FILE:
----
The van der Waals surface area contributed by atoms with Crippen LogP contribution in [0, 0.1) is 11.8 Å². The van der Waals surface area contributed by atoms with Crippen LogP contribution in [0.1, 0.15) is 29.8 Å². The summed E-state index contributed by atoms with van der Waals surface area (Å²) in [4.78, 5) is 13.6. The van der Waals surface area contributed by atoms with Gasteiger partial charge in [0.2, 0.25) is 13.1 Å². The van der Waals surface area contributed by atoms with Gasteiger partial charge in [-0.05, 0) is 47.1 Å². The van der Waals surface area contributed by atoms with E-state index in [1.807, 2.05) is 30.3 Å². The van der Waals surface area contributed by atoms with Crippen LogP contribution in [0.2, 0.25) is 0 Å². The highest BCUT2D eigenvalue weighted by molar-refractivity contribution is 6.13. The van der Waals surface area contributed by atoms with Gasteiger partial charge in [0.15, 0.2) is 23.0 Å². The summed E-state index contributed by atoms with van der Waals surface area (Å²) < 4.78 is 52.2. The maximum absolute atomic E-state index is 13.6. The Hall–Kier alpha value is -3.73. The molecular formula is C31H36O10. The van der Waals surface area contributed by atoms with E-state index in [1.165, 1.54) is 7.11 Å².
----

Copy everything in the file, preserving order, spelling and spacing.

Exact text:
The van der Waals surface area contributed by atoms with Crippen LogP contribution in [0, 0.1) is 11.8 Å². The van der Waals surface area contributed by atoms with Crippen LogP contribution in [0.1, 0.15) is 29.8 Å². The summed E-state index contributed by atoms with van der Waals surface area (Å²) in [4.78, 5) is 13.6. The van der Waals surface area contributed by atoms with Gasteiger partial charge in [0.2, 0.25) is 13.1 Å². The van der Waals surface area contributed by atoms with Gasteiger partial charge in [-0.05, 0) is 47.1 Å². The van der Waals surface area contributed by atoms with E-state index in [1.807, 2.05) is 30.3 Å². The van der Waals surface area contributed by atoms with Crippen LogP contribution in [0.2, 0.25) is 0 Å². The highest BCUT2D eigenvalue weighted by molar-refractivity contribution is 6.13. The van der Waals surface area contributed by atoms with Gasteiger partial charge in [0.15, 0.2) is 23.0 Å². The summed E-state index contributed by atoms with van der Waals surface area (Å²) < 4.78 is 52.2. The maximum absolute atomic E-state index is 13.6. The Hall–Kier alpha value is -3.73. The molecular formula is C31H36O10. The van der Waals surface area contributed by atoms with E-state index in [1.165, 1.54) is 7.11 Å².